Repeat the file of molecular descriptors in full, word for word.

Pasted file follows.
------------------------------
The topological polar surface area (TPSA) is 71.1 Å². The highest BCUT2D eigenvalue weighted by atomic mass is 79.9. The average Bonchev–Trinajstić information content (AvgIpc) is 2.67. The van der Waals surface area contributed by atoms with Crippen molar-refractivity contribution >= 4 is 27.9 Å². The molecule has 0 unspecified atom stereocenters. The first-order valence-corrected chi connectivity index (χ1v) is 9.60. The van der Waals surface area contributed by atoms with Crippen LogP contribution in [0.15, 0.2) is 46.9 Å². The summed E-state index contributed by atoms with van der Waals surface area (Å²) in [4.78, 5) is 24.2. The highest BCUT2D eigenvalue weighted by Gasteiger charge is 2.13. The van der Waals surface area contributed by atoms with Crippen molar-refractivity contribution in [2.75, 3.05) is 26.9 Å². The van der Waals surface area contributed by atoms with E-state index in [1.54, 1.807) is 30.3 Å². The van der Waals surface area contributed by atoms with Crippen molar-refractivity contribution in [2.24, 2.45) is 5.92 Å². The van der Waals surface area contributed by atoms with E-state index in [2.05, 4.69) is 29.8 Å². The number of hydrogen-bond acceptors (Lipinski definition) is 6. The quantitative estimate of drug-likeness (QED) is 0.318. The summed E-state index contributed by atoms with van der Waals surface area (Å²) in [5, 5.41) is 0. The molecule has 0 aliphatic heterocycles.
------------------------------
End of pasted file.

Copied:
The topological polar surface area (TPSA) is 71.1 Å². The highest BCUT2D eigenvalue weighted by atomic mass is 79.9. The average Bonchev–Trinajstić information content (AvgIpc) is 2.67. The van der Waals surface area contributed by atoms with Crippen molar-refractivity contribution >= 4 is 27.9 Å². The molecule has 0 unspecified atom stereocenters. The first-order valence-corrected chi connectivity index (χ1v) is 9.60. The van der Waals surface area contributed by atoms with Crippen LogP contribution in [0.15, 0.2) is 46.9 Å². The summed E-state index contributed by atoms with van der Waals surface area (Å²) in [4.78, 5) is 24.2. The highest BCUT2D eigenvalue weighted by Gasteiger charge is 2.13. The van der Waals surface area contributed by atoms with Crippen molar-refractivity contribution in [2.75, 3.05) is 26.9 Å². The van der Waals surface area contributed by atoms with E-state index in [1.54, 1.807) is 30.3 Å². The van der Waals surface area contributed by atoms with Crippen molar-refractivity contribution in [2.24, 2.45) is 5.92 Å². The van der Waals surface area contributed by atoms with E-state index in [2.05, 4.69) is 29.8 Å². The number of hydrogen-bond acceptors (Lipinski definition) is 6. The quantitative estimate of drug-likeness (QED) is 0.318. The summed E-state index contributed by atoms with van der Waals surface area (Å²) in [5, 5.41) is 0. The molecule has 0 aliphatic heterocycles.